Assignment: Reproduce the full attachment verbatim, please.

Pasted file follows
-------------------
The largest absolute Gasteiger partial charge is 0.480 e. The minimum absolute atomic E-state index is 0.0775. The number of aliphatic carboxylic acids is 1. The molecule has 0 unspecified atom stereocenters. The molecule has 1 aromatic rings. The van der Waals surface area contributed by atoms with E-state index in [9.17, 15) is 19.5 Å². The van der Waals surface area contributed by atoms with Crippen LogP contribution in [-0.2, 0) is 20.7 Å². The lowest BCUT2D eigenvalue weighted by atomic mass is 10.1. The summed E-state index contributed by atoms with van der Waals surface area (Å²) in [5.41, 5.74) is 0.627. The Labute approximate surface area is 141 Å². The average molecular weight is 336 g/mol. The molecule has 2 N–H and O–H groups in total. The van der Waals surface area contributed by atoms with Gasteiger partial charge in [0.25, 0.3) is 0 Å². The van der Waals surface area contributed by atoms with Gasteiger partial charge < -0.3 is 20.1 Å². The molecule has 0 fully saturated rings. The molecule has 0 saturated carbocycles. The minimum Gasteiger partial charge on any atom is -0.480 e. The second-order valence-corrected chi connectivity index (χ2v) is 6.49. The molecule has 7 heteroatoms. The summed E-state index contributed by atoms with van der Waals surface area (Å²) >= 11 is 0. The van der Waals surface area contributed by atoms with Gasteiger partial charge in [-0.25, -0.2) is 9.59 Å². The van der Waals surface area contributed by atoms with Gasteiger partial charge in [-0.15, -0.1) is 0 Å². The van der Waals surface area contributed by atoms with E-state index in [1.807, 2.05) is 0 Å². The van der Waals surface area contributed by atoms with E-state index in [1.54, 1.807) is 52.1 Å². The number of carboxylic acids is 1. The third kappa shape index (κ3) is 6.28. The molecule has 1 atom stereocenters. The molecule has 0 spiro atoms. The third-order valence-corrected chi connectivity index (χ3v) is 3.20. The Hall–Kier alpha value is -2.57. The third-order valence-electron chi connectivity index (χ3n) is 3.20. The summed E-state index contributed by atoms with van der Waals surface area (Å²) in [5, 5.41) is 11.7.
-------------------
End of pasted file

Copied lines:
The largest absolute Gasteiger partial charge is 0.480 e. The minimum absolute atomic E-state index is 0.0775. The number of aliphatic carboxylic acids is 1. The molecule has 0 unspecified atom stereocenters. The molecule has 1 aromatic rings. The van der Waals surface area contributed by atoms with E-state index in [9.17, 15) is 19.5 Å². The van der Waals surface area contributed by atoms with Crippen LogP contribution in [-0.2, 0) is 20.7 Å². The lowest BCUT2D eigenvalue weighted by atomic mass is 10.1. The summed E-state index contributed by atoms with van der Waals surface area (Å²) in [5.41, 5.74) is 0.627. The Labute approximate surface area is 141 Å². The average molecular weight is 336 g/mol. The molecule has 2 N–H and O–H groups in total. The van der Waals surface area contributed by atoms with Gasteiger partial charge in [0.25, 0.3) is 0 Å². The van der Waals surface area contributed by atoms with Gasteiger partial charge < -0.3 is 20.1 Å². The molecule has 0 fully saturated rings. The molecule has 0 saturated carbocycles. The minimum Gasteiger partial charge on any atom is -0.480 e. The second-order valence-corrected chi connectivity index (χ2v) is 6.49. The molecule has 7 heteroatoms. The summed E-state index contributed by atoms with van der Waals surface area (Å²) >= 11 is 0. The van der Waals surface area contributed by atoms with Gasteiger partial charge in [-0.25, -0.2) is 9.59 Å². The van der Waals surface area contributed by atoms with Gasteiger partial charge in [-0.15, -0.1) is 0 Å². The van der Waals surface area contributed by atoms with E-state index in [1.807, 2.05) is 0 Å². The van der Waals surface area contributed by atoms with E-state index in [1.54, 1.807) is 52.1 Å². The number of carboxylic acids is 1. The third kappa shape index (κ3) is 6.28. The molecule has 1 atom stereocenters. The molecule has 0 spiro atoms. The third-order valence-corrected chi connectivity index (χ3v) is 3.20. The Hall–Kier alpha value is -2.57. The third-order valence-electron chi connectivity index (χ3n) is 3.20. The summed E-state index contributed by atoms with van der Waals surface area (Å²) in [5, 5.41) is 11.7.